Anda Project is an initiative that aims at repairing the relationship that communities establish with common spaces by creating situations where artists, architects, students and neighbors design and build cement tiles with the purpose of placing them within their local communities.

We started in 2011 meeting and interviewing cement tile master craftsmen and running research on traditional manufacturing processes in Spain, India, Portugal and Italy. We adapted these semi-industrial methods and materials into a more contemporary approach. Tools and materials we use can be easily find in any hardware store or builder´s yard. We replace professional elements by building them ourselves out of plastic, glass and wood.

Since 2012 we have worked together with organizations and institutions empowering communities to learn to value the places where they live in and where they move around.


“Art is a state of encounter”.
Nicolas Bourriaud, Relational Aesthetics, Paris, 1998

Strengthening, reconstructing, redesigning the relationship we build with those places of common access. Getting together to figure out ideas, and to design and materialize them. Taking advantage of the relaxed process typical of handcraft. Restoring sidewalks in neighborhoods, school yards, community centers. With these actions, people can create a place, a time and a common space that belongs to and is for everybody.

Anda Project looks for intervening in the sphere of human relations and their social context. It embodies in the shape of a workshop in order to set up healing actions focusing on building bonds between participants. Because when it comes to the design of the world around us, there is a need for taking sides, for making a statement, for having a discerning eye, for influencing the territory we live in. The workshop works as a device, a machine for social invention.

We devised a book to work as a timeless capsule, a vehicle to share experience, to make the initiative easy to replicate. We got inspiration from building construction handbooks of the times when it was easy to disassemble, explore and build the stuff that surrounds us. This book has the purpose of spreading the philosophy that drove us since the very beginning. It describes in detail the knowledge and expertise we acquired while researching and developing the project.

Each action, each tile is an interlocking piece that makes sense in the whole composition, they are situations where each one’s own interest cooperates with the ones of the rest, unveiling the deeper meaning of living, working and building a language together.

> book online




Cement tiles, also known as hydraulic tiles, are decorative pieces of tinted Portland cement that can be used either indoors or outdoors. The technique was invented in the South of France by the mid-1800s, and flourished in Belgium, Spain, Italy and Portugal.

Their method of production involves a mixture between handcraft and industrial technologies, featuring the use of metallic design molds to apply colors which are then fixed to the cement base by means of a hydraulic press.

Early references to cement tiles date back to 1857, though their popularization as an alternative to natural stone—mainly marble—occurred in the International Exposition of 1867 in Paris, where they were presented as a type of tile that didn´t need firing as the layers were fused together by pressure. Most common sizes included 20 x 20 cm and 15 x 15 cm. As this technique developed contemporary to Art Nouveau style, the latter inspired tile design and patterns would display geometric, flowers and plant motifs.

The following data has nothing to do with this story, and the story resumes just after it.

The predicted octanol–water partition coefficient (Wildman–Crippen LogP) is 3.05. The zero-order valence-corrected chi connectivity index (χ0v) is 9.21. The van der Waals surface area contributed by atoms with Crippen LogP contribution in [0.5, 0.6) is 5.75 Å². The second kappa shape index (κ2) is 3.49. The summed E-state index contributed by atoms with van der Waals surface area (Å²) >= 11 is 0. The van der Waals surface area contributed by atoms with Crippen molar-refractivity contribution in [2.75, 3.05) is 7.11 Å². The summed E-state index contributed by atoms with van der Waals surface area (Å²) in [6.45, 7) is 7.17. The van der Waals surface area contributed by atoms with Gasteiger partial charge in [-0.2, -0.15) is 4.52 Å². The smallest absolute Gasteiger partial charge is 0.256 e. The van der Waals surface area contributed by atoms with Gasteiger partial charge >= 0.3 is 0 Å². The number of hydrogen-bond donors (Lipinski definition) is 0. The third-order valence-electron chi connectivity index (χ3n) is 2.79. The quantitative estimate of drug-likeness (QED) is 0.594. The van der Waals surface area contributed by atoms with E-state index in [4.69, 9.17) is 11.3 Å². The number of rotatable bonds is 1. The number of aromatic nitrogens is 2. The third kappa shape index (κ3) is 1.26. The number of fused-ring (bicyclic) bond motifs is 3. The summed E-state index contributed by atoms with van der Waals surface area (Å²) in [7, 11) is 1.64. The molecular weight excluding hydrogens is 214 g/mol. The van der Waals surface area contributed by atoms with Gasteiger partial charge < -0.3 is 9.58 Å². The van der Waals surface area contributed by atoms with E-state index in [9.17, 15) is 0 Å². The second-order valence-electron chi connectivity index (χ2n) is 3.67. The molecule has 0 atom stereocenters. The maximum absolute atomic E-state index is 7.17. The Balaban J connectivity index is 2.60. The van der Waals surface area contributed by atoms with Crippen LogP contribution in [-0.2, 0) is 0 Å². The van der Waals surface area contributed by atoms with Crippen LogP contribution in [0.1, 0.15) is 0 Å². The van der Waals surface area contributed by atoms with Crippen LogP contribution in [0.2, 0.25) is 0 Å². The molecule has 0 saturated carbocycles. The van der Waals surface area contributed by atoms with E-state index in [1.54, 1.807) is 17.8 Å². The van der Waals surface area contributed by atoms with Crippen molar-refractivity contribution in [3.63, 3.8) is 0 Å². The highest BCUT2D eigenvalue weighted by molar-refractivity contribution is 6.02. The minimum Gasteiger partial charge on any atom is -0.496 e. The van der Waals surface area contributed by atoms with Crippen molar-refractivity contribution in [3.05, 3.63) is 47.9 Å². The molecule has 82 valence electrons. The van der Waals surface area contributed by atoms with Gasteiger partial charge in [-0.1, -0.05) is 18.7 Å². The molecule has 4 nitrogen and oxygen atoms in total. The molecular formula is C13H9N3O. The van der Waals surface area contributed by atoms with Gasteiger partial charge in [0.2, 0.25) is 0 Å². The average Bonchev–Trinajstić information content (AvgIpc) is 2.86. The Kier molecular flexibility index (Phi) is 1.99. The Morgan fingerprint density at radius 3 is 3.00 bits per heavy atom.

At the beginning of the 20th Century, tile workshops mushroomed in the big cities of the Americas. As it was a fashionable colorful low-cost flooring, it became the most popular floor covering in new housing projects. It was extensively employed until alternative industrialized lower-cost materials replaced cement tiles by the 1960s.

Although their use have decreased over the years, there are still some family businesses that keep on with the tradition. The crafting process is still virtually the same since it was invented. Raw materials make tiles a hard and heavy-duty product, for both indoors and outdoors use.

Cement tiles are made one at a time. Once the craftsman picks the colors, he mixes water, white cement and mineral pigments into a paste. This slurry is poured into a metallic pattern grid that is placed inside a frame. Each section of the grid is filled with the appropriate color. The more the number of hues in the design, the more the time needed to complete the tile. This first layer that will turn into the surface of the tile is about 3 mm thick. As soon as the mold is filled with the different colors, the grid is removed from the frame and a second layer of Portland cement and sand of the same thickness is added to the first one, so as to absorb the excess of water.

Finally, the frame is filled up to 20 -25 mm—the thickness of a brick—to form the base layer, made out of Portland cement and sand. The frame containing the different layers is placed under a hydraulic press to undergo then a pressure over a tone. Afterwards the frame is removed and the tiles are left to set and later are soaked in water for 24 hours. So as to let the cement harden properly, tiles are sprayed with water and left in a room for 20 days—the time cement needs to complete the chemical solidification process that was initiated by its first contact with water. That explains why tiles are called hydraulic, which is not then because of the use hydraulic presses as at the beginning presses were manually operated.